Manston Kent International Airport's owner, RiverOak Strategic Partners (RSP), has secured a Development Consent Order (DCO) from the UK's transport minister, Andrew Stephenson, to rebuild the airport as an international cargo and passenger hub.

The decision, which overruled a Planning Inspectorate recommendation to reject the scheme, envisages the airport in Kent - located at the tip of southeastern England geographically close to continental Europe - to open by 2023.

It will handle up to 10,000 cargo flights a year, according to RSP, as well as passenger services. Construction is due to start in 2021, the Guardian newspaper reported.

Manston's last commercial flights, a KLM Royal Dutch Airlines service to Amsterdam Schiphol, operated until April 2014. The site was then bought for a nominal GBP1 pound (USD1.25) a year before being sold to developers and earmarked for housing.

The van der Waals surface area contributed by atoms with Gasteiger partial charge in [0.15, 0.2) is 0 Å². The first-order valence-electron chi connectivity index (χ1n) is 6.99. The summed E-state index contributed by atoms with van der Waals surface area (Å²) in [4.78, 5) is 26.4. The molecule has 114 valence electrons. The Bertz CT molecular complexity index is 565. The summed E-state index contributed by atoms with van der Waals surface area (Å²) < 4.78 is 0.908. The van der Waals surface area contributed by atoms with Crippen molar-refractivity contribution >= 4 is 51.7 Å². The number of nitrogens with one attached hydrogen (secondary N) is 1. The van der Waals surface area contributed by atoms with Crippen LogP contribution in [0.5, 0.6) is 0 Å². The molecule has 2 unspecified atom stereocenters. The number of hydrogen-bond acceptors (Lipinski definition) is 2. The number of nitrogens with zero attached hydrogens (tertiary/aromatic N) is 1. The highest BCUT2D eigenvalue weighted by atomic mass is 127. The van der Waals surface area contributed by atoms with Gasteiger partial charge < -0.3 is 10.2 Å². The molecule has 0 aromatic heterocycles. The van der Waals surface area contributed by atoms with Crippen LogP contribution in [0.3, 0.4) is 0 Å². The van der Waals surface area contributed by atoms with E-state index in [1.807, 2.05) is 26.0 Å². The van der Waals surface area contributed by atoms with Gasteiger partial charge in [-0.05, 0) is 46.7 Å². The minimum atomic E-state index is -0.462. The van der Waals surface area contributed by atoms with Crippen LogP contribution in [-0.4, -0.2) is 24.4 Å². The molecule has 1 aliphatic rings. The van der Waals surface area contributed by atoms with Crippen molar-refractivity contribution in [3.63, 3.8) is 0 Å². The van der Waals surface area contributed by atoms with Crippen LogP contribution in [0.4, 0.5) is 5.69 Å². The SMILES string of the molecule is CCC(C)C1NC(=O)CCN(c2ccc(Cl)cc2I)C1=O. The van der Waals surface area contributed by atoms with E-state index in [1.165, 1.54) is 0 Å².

RiverOak, which acquired Manston for GBP16.5 million (USD21.7 million) in July 2019, has promised that its GBP300 million (USD375 million) project to reopen it will create more than 23,000 jobs. Recently, it has pressed its case by arguing that the Covid-19 pandemic and Brexit have amplified the need for more specialist cargo capacity.

"Once built, Manston will be one of the most modern, efficient, and environmentally-friendly freight hubs in the world," claimed Tony Freudmann, the developer's director.

Roger Gale, Member of Parliament for the relatively deprived area, North Thanet, where the airport is located, said: "This national asset has been closed for far too long, but it can now play a critical role in delivering jobs and investment. [...] Post-Brexit Britain is going to need additional air freight capacity and Manston can offer this swiftly."

However, the local No Night Flights campaign group and the Green Party both said they would challenge the decision, arguing that there was no evidence the project would create jobs.